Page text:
Six tips to help you cope with unemployment

Our country is going through a crisis that is affecting millions of our fellow citizens. Only a few folks are not being affected and touched by the coronavirus pandemic. If have had a drastic cut in pay or even worse, you are out of work you are not alone. If this has been going on for a few months, your savings are dwindling, and you may be in a situation where you are starting to choose which bills to pay. In this article, we will provide some tips that may help alleviate the situation to some degree.

Keep a positive attitude

As difficult as it may be when times are tough, one important requirement to make it through this ordeal is to keep a positive mental attitude. There are many ways to reset and stay grounded. One useful exercise is to consciously list out three things that you are grateful for in each given day. It could be as simple as having a good meal and the simple hello that your neighbor gave you. Focusing on these positive events will help you keep a positive mindset. It’s even better if you write these items down and start keeping a journal of them.

Realistically assess your current situation

It is possible that before the pandemic hit, you had a decent job and you could afford to treat yourself and maybe even spoiling yourself. If your income situation has changed drastically, do not make the mistake of spending as you were before and cut your spending drastically as well. It’s tempting to dip into savings or use your credit cards to keep your previous lifestyle. However, you are much better off adapting to this new current reality as quickly as possible as keep some dry powder for the uncertainty that is still in front of us. Ideally, you will be able to soon get a job with similar pay to what you had previously, but things are still pretty shaky and even if you get a new job, it may not come with the same pay and perks that you had previously.

Create a budget

Start by writing down in a spreadsheet what your current expenses are and then classifying them by “must-haves” and “nice-to-haves”. Next for the expenses that must stay, see how they may be cut. For example, you may be able to get a better cell phone deal than what you currently have. You will be amazed how quickly it may be possible to start saving simply by taking stock of your expenses and visualizing where savings can be had. Another positive outcome from this exercise will most likely be that your stress will start going down.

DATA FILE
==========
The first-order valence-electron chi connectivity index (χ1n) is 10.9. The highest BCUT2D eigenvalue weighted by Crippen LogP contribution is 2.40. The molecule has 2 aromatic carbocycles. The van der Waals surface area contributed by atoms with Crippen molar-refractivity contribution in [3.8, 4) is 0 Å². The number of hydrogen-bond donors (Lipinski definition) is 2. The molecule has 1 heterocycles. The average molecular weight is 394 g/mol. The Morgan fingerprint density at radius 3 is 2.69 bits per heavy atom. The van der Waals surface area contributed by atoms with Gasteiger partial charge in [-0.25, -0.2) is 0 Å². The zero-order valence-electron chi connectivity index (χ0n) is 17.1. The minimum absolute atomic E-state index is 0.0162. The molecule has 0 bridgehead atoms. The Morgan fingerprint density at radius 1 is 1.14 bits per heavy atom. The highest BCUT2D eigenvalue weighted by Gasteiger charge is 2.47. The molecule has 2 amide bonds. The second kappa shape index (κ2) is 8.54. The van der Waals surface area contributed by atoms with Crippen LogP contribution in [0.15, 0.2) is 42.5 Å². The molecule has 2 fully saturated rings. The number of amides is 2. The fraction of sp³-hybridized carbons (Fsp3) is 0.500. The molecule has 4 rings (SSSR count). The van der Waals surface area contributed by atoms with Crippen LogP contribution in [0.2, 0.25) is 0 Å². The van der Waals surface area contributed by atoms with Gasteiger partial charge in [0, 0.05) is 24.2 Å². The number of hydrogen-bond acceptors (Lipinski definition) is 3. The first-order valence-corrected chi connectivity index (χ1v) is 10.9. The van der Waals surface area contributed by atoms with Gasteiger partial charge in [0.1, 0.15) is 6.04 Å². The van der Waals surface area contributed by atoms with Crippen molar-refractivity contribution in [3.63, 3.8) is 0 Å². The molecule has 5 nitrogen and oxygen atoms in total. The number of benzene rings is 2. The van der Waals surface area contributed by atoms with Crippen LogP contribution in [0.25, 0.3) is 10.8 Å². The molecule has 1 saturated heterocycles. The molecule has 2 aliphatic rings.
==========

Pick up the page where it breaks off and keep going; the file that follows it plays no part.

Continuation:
Cut back on your expenses

We touched on this briefly in the previous point. If your income has taken a drastic hit, there is no doubt that your expenditures need to go down dramatically quickly as well. The budget you created in the previous step should yield candidates to target to cut this spending. Some candidates for closer inspection are:

  • Cable bill
  • Telephone bill
  • Restaurant bill

You may be surprised to find that you can cut your expenses by a few hundred dollars a month from performing this exercise. Slightly longer term, once your lease is up you may want to move to a smaller place to further cut back your expenses. A more drastic move and assuming you still have quite a while on your lease, you may be able to negotiate with your landlord to let you out of your lease.

Procuring additional income

If you been out of work for a while, you may want to consider finding additional sources of income or a part-time job, even if it’s something you have not done before. This additional cash can help with your cash flow and not forcing you to cut expenses so drastically. Luckily, the disruption of the economy has created new opportunities that can be leveraged to provide that additional boost. Some examples are:

  • Uber driver
  • Amazon deliveries
  • Freelancing for Upwork and Fiverr

A budget shortfall can be fixed by cutting expenses or increasing your income. So, exploring this option will help you tackle your budget short-fall from the other direction while you focus on your expense cutting.
Take advantage of federal, local, and state government COVID relief programs
During these difficult times, the government has set up a wide variety of programs to help people out during these difficult times. Some of the programs available are:

  • Extended unemployment benefits
  • Mortgage forbearance
  • Student loan forbearance
  • Rent assistance
  • Assistance with utilities
  • Food assistance

In many jurisdictions, it is possible to dial 2-1-1 and find out more about the help available and the many COVID-19 relief programs at your disposal.

Stay focused on your job search

One that is clear from the pandemic is that many industries and businesses will never be the same long after the pandemic is over. Some industries have thrived, and some will come out weaker and perhaps whither and die. An example of this is the movie industry. Most likely movie theaters will take a long time to get back to their pre-COVID attendance numbers if they ever do. In the meantime, it seems that every day a new streaming service appears. If you were employed by one of the industries that may not make it unscathed after the pandemic, make sure to start preparing for a job switch. It will most likely take a lot of effort, so be smart and deliberate about the switch. Fortunately, there are a lot of free and inexpensive resources online that can help you train and study to perform this job switch.

A job search is a job and it should be treated as such. Stay disciplined and focused by keeping a daily routine as you are looking for that coveted new job. And last but least, remember, this too shall pass.